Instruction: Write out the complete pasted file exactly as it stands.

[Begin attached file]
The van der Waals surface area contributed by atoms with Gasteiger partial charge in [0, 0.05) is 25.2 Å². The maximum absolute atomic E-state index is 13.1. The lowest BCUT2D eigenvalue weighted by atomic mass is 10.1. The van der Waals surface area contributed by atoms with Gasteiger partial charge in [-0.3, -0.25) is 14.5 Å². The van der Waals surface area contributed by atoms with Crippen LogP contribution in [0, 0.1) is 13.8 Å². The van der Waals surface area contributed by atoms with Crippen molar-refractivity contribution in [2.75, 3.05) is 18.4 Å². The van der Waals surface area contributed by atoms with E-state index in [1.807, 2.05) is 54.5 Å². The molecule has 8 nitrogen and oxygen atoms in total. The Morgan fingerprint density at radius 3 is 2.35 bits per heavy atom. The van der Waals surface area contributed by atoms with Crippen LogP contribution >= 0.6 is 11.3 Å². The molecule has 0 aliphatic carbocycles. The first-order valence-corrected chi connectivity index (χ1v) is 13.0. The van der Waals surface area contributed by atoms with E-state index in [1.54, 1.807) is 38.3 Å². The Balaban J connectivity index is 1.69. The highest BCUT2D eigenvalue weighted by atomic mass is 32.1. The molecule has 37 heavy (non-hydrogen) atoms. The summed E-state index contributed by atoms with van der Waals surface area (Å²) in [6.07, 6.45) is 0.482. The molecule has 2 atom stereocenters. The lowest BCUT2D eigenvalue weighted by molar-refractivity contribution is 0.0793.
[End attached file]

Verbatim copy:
The van der Waals surface area contributed by atoms with Gasteiger partial charge in [0, 0.05) is 25.2 Å². The maximum absolute atomic E-state index is 13.1. The lowest BCUT2D eigenvalue weighted by atomic mass is 10.1. The van der Waals surface area contributed by atoms with Gasteiger partial charge in [-0.3, -0.25) is 14.5 Å². The van der Waals surface area contributed by atoms with Crippen LogP contribution in [0, 0.1) is 13.8 Å². The van der Waals surface area contributed by atoms with Crippen molar-refractivity contribution in [2.75, 3.05) is 18.4 Å². The van der Waals surface area contributed by atoms with E-state index in [1.807, 2.05) is 54.5 Å². The molecule has 8 nitrogen and oxygen atoms in total. The Morgan fingerprint density at radius 3 is 2.35 bits per heavy atom. The van der Waals surface area contributed by atoms with Crippen LogP contribution >= 0.6 is 11.3 Å². The molecule has 0 aliphatic carbocycles. The first-order valence-corrected chi connectivity index (χ1v) is 13.0. The van der Waals surface area contributed by atoms with E-state index in [1.54, 1.807) is 38.3 Å². The Balaban J connectivity index is 1.69. The highest BCUT2D eigenvalue weighted by atomic mass is 32.1. The molecule has 37 heavy (non-hydrogen) atoms. The summed E-state index contributed by atoms with van der Waals surface area (Å²) in [6.07, 6.45) is 0.482. The molecule has 2 atom stereocenters. The lowest BCUT2D eigenvalue weighted by molar-refractivity contribution is 0.0793.